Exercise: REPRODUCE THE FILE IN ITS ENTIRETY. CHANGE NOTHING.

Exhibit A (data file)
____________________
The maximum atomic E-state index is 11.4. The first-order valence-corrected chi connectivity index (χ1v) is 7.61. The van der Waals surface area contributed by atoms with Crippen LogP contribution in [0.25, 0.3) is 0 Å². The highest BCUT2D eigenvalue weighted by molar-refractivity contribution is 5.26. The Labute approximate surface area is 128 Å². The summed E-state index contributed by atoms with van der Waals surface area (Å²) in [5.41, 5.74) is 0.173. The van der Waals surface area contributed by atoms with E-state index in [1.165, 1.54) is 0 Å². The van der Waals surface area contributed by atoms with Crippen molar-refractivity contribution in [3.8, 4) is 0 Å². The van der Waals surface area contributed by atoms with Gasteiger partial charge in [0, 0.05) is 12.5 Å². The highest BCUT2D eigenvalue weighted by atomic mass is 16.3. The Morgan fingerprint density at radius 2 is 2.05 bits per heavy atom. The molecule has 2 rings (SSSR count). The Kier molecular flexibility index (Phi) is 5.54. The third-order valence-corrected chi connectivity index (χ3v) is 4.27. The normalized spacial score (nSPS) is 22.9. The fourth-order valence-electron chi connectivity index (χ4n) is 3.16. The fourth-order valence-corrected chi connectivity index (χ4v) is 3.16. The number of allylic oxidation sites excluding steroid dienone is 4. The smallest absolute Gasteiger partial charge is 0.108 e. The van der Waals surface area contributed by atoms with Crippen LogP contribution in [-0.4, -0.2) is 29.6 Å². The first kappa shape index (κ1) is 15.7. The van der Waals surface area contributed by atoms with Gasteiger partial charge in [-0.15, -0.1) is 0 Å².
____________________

The maximum atomic E-state index is 11.4. The first-order valence-corrected chi connectivity index (χ1v) is 7.61. The van der Waals surface area contributed by atoms with Crippen LogP contribution in [0.25, 0.3) is 0 Å². The highest BCUT2D eigenvalue weighted by molar-refractivity contribution is 5.26. The Labute approximate surface area is 128 Å². The summed E-state index contributed by atoms with van der Waals surface area (Å²) in [5.41, 5.74) is 0.173. The van der Waals surface area contributed by atoms with E-state index in [1.165, 1.54) is 0 Å². The van der Waals surface area contributed by atoms with Crippen molar-refractivity contribution in [3.8, 4) is 0 Å². The van der Waals surface area contributed by atoms with Gasteiger partial charge in [0, 0.05) is 12.5 Å². The highest BCUT2D eigenvalue weighted by atomic mass is 16.3. The Morgan fingerprint density at radius 2 is 2.05 bits per heavy atom. The molecule has 2 rings (SSSR count). The Kier molecular flexibility index (Phi) is 5.54. The third-order valence-corrected chi connectivity index (χ3v) is 4.27. The normalized spacial score (nSPS) is 22.9. The fourth-order valence-electron chi connectivity index (χ4n) is 3.16. The fourth-order valence-corrected chi connectivity index (χ4v) is 3.16. The number of allylic oxidation sites excluding steroid dienone is 4. The smallest absolute Gasteiger partial charge is 0.108 e. The van der Waals surface area contributed by atoms with Crippen LogP contribution in [-0.4, -0.2) is 29.6 Å². The first kappa shape index (κ1) is 15.7. The van der Waals surface area contributed by atoms with Gasteiger partial charge in [-0.15, -0.1) is 0 Å².